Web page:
Logistic regression (sometimes called the logistic model or logit model) is used for prediction of the probability of occurrence of an event by fitting data to a logistic curve. Logistic regression is used extensively in the medical and social sciences as well as marketing applications such as prediction of a customer’s propensity to purchase a product or cease a subscription.
The code presented here is part of the Accord.NET Framework. The Accord.NET Framework is a framework for developing machine learning, computer vision, computer audition, statistics and math applications in .NET. To use the framework in your projects, install it by typing InstallPackage Accord.MachineLearning in your IDE’s NuGet package manager.
Overview
The Logistic regression is a generalized linear model used for binomial regression. Like many forms of regression analysis, it makes use of several predictor variables that may be either numerical or categorical.
Logistic Sigmoid Function
The logistic sigmoid function is given by
g(z) = 1 / (1 + Exp(z))
where in the context of logistical regression z is called the logit.
Logistic Regression Model
The logistic regression model is a generalized linear model. This means that it is just a linear regression model taken as input for a nonlinear link function. The linear model has the form
z = c_{1}x_{1} + c_{2}x_{2} + … c_{n}x_{n} + i = c^{t} x + i
where c is the coefficient vector, i is the intercept value and x is the observation vector for n variables and in the context of logistic regression is called the logit. The logit is then applied as input for the nonlinear logistic sigmoid function g(z), giving as result a probability.
So in a binomial problem where we are trying to determine whether a observation belongs to class C_{1} or class C_{2}, the logistic model tell us that:
p(C_{1}x) = g(c^{t} x + i)
p(C_{2}x) = 1 – p(C_{1}x)
where p(C_{1}x) denotes the probability of C_{1} being true when x is true.
In other words, denotes the probability of x belonging to class C_{1}.
Coefficients
The coefficients for the logistic regression are the values which multiply each observation variable from a sample input vector. The intercept is analogous to the independent term in a polynomial linear regression model or the threshold or bias value for a neuron in a neural network model.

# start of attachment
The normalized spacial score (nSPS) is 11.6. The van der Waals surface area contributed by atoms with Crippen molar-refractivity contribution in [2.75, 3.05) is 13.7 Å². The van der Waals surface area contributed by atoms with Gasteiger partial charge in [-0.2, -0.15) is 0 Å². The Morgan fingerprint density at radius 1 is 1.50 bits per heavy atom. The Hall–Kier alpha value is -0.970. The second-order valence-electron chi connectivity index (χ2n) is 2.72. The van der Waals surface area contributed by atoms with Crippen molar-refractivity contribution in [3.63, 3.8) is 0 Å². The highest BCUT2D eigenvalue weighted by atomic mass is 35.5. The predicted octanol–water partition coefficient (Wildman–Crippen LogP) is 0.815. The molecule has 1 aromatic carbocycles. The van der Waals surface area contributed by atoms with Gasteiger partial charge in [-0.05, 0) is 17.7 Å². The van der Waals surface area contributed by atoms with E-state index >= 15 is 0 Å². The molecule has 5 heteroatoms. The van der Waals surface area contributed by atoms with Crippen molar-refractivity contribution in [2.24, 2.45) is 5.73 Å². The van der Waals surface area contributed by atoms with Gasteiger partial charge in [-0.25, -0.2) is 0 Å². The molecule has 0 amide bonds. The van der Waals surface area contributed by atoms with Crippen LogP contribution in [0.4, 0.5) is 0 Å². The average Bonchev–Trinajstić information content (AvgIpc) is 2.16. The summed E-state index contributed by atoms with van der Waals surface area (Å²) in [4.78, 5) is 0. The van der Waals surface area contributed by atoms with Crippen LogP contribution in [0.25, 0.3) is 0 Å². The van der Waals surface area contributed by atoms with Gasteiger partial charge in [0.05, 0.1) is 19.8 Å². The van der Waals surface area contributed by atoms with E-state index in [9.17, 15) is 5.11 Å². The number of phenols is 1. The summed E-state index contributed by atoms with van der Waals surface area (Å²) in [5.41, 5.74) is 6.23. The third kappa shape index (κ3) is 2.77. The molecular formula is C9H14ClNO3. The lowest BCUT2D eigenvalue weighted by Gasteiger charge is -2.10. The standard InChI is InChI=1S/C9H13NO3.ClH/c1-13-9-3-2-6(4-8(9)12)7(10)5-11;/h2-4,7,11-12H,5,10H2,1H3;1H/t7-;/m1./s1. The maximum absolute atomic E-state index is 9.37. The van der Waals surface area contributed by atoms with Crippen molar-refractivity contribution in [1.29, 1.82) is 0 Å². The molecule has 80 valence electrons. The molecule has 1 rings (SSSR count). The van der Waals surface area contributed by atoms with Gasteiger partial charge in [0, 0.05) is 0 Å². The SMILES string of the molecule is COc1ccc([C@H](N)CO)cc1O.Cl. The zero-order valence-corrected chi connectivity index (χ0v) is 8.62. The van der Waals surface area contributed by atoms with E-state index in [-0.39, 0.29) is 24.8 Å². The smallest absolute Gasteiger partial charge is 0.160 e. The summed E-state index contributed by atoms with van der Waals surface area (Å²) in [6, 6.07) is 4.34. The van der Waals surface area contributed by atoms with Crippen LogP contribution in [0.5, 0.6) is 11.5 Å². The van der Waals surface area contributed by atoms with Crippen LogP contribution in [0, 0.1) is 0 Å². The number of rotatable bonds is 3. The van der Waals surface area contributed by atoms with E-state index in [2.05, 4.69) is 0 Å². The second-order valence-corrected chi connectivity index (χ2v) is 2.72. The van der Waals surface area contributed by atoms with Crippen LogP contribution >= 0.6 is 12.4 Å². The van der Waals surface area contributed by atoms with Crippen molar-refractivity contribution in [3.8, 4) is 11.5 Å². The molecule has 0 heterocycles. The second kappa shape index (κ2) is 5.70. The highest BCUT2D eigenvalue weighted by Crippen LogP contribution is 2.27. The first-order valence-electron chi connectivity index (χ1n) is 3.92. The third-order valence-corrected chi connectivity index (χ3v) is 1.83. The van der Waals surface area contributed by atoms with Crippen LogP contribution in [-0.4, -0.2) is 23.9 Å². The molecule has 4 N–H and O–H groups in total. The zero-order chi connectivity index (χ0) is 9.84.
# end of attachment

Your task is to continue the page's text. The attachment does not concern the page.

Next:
Odds Ratio
After computation of the logistic regression model, every coefficient will have an associated measure called the odds ratio. The odds ratio is a measure of effect size, describing the strength of association or nonindependence between two binary data values and can be approximated by raising the coefficient value to the euler’s number.
Odds ratio_{c} = e^{c}
Standard Error
The standard error for the coefficients can be retrieved from the inverse Hessian matrix calculated during the model fitting phase and can be used to give confidence intervals for the odds ratio. The standard error for the ith coefficient of the regression can be obtained as:
SE_{i }= sqrt(diag(H^{1})_{i})
Confidence Intervals
The confidence interval around the logistic regression coefficient is plus or minus 1.96*SE_{i}, where SE_{i} is the standard error for coefficient i. We can then define:
95% C.I._{i} = <lower, upper> = <coefficient_{i} – 1.96 * SE_{i}, coefficient_{i} + 1.96 * SE_{i}>
Wald Statistic and Wald’s Test
The Wald statistic is the ratio of the logistic coefficient to its standard error. A Wald test is used to test the statistical significance of each coefficient in the model. A Wald test calculates a Z statistic, which is:
z = coefficient / standard error
This z value can be squared, yielding a Wald statistic with a chisquare distribution, or, alternatively, it can be taken as is and compared directly with a Normal distribution.
The Wald test outputs a pvalue indicating the significance of individual independent variables. If the value is below a chosen significance threshold (typically 0.05), then the variable plays some role in determining the outcome variable that most likely is not result of chance alone. However, there are some problems with the use of the Wald statistic. The Likelihoodratio test is a better alternative for the Wald test.
LikelihoodRatio and ChiSquare Test
The likelihoodratio is the ratio of the likelihood of the full model over the likelihood of a simpler nested model. When compared to the null model the likelihoodratio test gives an overall model performance measure. When compared to nested models, each with one variable omitted, it tests the statistical significance of each coefficient in the model. These significance tests are considered to be more reliable than the Wald significance test.
The likelihoodratio is a chisquare statistic given by:
The model with more parameters will always fit at least as well (have a greater loglikelihood). Whether it fits significantly better and should thus be preferred can be determined by deriving the probability or pvalue of the obtained difference D. In many cases, the probability distribution of the test statistic can be approximated by a chisquare distribution with (df1 − df2) degrees of freedom, where df1 and df2 are the degrees of freedom of models 1 and 2 respectively.